- September 30, 1932
- 5' 11"
- 170 lbs
- Major League Debut:
- 4-17-1953 with BRO
- Allstar Selections:
- 1955 BR, 1955 WsMVP
Had Johnny Podres won just one game for the Dodgers, he would have been a Brooklyn hero. That one game was Game Seven of the 1955 World Series, when he blanked the Yankees and gave the Dodgers their first World Championship.The 22-year old became an instant sensation in Flatbush.
Growing up in upstate New York, Johnny Podres was a Brooklyn Dodgers fan, and his father, a miner, encouraged Johnny to play ball as much as possible. He was signed by Brooklyn scout Alex Isabelle for $6,000 and a new glove.
Podres made his debut in 1953, the 20 year old debuted the same year as Al Kaline, Ernie Banks, Don Larsen, Roy Face and Junior Gilliam. He went 9-4 with a 4.23 ERA but control for Podres was a problem as he allowed 126 hits and 64 walks in 115 innings pitched.
In 1954, he won more than he lost, going 11-7, but control remained a big problem for the 21 year old. Allowing 200 base runners in just 151 innings pitched.
In 1955, Only 9-10 during the regular season, again allowing over 200 base runners in 159 innings. He beat the Yankees 8-3 in Game Three of the World Series on September 30 which was his birthday.
He then shut them out 2-0 in Game Seven, giving Brooklyn its only title after five consecutive Series losses to their Bronx rivals. It was the triumph in Game Seven in '55 that earned Podres everlasting fame. His victory came two years to the day he had lost game to the Yankees in 1953.
Podres was given the first-ever World Series MVP Award by Sportmagazine and presented with a red two-seater Corvette. Later he was honored as the Sportsman of the Year by Sports Illustrated magazine.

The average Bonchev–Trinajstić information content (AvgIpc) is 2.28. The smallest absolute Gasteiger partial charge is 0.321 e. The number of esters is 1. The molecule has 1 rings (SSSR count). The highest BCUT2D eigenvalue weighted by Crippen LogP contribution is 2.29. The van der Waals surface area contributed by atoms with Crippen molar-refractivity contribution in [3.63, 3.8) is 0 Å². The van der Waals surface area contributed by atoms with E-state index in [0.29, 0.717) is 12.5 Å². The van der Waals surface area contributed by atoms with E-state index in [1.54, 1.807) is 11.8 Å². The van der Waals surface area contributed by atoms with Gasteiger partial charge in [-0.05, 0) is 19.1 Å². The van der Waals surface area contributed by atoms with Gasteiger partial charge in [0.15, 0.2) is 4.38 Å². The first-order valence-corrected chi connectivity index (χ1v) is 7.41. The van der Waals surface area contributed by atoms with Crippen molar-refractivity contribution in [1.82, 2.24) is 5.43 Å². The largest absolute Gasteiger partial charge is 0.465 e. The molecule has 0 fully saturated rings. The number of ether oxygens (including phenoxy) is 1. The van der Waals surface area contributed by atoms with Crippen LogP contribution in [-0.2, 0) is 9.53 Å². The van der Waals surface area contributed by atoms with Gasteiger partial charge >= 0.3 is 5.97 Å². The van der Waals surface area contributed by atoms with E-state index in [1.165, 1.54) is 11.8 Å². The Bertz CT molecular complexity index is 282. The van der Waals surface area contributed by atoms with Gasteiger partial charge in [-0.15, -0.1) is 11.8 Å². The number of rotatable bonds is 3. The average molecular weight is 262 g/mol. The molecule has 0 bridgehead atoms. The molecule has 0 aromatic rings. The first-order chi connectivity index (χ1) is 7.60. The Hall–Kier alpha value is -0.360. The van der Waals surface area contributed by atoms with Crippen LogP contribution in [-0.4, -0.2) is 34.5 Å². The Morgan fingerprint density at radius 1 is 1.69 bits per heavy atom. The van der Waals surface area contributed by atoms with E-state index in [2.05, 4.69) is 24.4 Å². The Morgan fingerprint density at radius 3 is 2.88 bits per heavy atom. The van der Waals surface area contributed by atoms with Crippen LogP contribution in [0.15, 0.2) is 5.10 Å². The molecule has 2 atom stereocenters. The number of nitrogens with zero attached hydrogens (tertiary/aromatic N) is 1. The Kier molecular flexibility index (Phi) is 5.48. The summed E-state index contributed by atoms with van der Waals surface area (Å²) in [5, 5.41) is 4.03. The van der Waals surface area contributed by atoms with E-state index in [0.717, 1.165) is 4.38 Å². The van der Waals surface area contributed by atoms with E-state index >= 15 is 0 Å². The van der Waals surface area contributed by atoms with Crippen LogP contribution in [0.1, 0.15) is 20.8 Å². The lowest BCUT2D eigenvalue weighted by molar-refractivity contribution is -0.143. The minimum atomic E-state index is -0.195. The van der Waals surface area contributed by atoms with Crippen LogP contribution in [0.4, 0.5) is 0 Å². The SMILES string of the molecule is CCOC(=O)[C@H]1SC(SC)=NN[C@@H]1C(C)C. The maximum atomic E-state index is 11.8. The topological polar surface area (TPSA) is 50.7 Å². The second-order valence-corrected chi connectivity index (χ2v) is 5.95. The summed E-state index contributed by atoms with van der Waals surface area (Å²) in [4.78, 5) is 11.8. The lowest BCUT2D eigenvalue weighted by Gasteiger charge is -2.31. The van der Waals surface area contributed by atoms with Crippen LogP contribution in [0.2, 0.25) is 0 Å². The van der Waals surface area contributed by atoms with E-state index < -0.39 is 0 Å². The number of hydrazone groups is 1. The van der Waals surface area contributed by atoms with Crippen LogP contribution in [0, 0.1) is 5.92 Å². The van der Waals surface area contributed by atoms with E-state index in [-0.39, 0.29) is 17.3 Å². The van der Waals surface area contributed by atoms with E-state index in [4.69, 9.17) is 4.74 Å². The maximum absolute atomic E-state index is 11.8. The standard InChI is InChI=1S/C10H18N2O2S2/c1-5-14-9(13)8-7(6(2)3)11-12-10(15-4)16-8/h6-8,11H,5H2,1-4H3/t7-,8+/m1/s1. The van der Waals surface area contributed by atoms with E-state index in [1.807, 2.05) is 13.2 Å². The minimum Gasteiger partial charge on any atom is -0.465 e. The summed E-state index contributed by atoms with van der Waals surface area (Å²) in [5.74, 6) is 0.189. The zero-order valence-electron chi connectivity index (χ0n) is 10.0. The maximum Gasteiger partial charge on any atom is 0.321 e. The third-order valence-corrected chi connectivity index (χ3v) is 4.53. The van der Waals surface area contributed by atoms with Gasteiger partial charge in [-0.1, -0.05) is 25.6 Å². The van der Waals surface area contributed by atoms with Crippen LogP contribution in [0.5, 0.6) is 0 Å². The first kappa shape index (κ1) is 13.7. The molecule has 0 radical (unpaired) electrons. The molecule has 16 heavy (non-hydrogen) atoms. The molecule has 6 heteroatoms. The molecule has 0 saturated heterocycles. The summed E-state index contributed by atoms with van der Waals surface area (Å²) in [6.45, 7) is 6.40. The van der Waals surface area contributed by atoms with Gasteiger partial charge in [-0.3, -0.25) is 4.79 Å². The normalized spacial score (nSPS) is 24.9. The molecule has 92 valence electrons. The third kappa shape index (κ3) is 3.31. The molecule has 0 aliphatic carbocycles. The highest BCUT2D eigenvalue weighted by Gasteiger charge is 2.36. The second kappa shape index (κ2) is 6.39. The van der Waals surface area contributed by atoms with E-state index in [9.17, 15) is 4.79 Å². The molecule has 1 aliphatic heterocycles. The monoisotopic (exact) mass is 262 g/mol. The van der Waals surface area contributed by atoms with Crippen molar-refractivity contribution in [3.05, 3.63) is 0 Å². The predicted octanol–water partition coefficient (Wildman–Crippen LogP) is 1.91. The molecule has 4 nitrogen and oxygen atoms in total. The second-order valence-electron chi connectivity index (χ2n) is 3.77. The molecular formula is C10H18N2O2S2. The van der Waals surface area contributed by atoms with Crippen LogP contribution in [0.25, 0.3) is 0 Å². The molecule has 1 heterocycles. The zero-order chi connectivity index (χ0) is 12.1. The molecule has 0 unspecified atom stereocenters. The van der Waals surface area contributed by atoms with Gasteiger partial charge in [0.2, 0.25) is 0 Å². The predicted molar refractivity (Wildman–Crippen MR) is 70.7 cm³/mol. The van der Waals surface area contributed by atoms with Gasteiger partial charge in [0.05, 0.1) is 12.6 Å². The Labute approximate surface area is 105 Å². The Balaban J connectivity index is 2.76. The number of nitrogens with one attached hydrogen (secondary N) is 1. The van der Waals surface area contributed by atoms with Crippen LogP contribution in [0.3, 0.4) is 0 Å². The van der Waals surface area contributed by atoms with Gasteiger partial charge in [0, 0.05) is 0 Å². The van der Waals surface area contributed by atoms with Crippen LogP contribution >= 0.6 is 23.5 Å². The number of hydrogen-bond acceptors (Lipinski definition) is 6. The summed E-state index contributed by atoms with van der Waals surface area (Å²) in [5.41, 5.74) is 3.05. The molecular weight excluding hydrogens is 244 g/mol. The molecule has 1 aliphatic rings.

After spending 1956 in the Navy, Podres was a consistent winner on strong Dodger staffs from 1957 to 1963. He won 100 games during this time span, with a 3.53 ERA.
In 1957 he led the NL in both ERA (2.66) and shutouts (6). In 1961 he won a career-high 18 games and led the NL in winning percentage (.783), with just 51 walks in more than 180 innings pitched.
On July 2, 1962, he pitched his finest game, retiring the first 20 Phillies before Ted Savage singled, and striking out eight batters in a row.
Podres pitched from 1964 - 1969 mostly in releif or spot duty going 19-20 for the Dodgers, Tigers and Padres.
He used a good fastball, Max Macon taught him the curveball; his changeup became one of his most effective pitches, and it gave the Yankees headaches in Game Seven.
After his playing career, Podres served as the pitching coach for the Padres, Boston Red Sox, Minnesota Twins and Philadelphia Phillies for 13 seasons between 1973 and1996. Among the pitchers he worked with were Frank Viola and Curt Schilling.
He later settled in Queensbury, New York and died at age 75 in Glens Falls, New York, after being hospitalized for heart and kidney ailments and a leg infection. Podres was survived by his wife of 41 years, the former Joni Taylor of Ice Follies fame, and his two sons, Joe and John Jr. He is interred at Saints Peter and Paul Cemetery in Moriah, New York, which is in the Adirondack Park.
Podres was 4-1 with a 2.11 ERA in six World Series starts, all for the Dodgers. He won Game Two in both the 1959 and 1963 World Series, beating the Yanks again in the latter season. Podres played on four World Series teams and the Dodgers won in 55, 59 and 63.
He used a good fastball, Max Macon taught him the curveball; his changeup became one of his most effective pitches, and it gave the Yankees headaches in Game Seven..
Quotes From Johnny Podres
"I think dad was jumpier than I was. I remember when I got on the Dodgers roster, my father couldn't eat all day because he was so excited when he heard the news." — Johnny Podres on the excitement of Game Seven of the 1955 World Series
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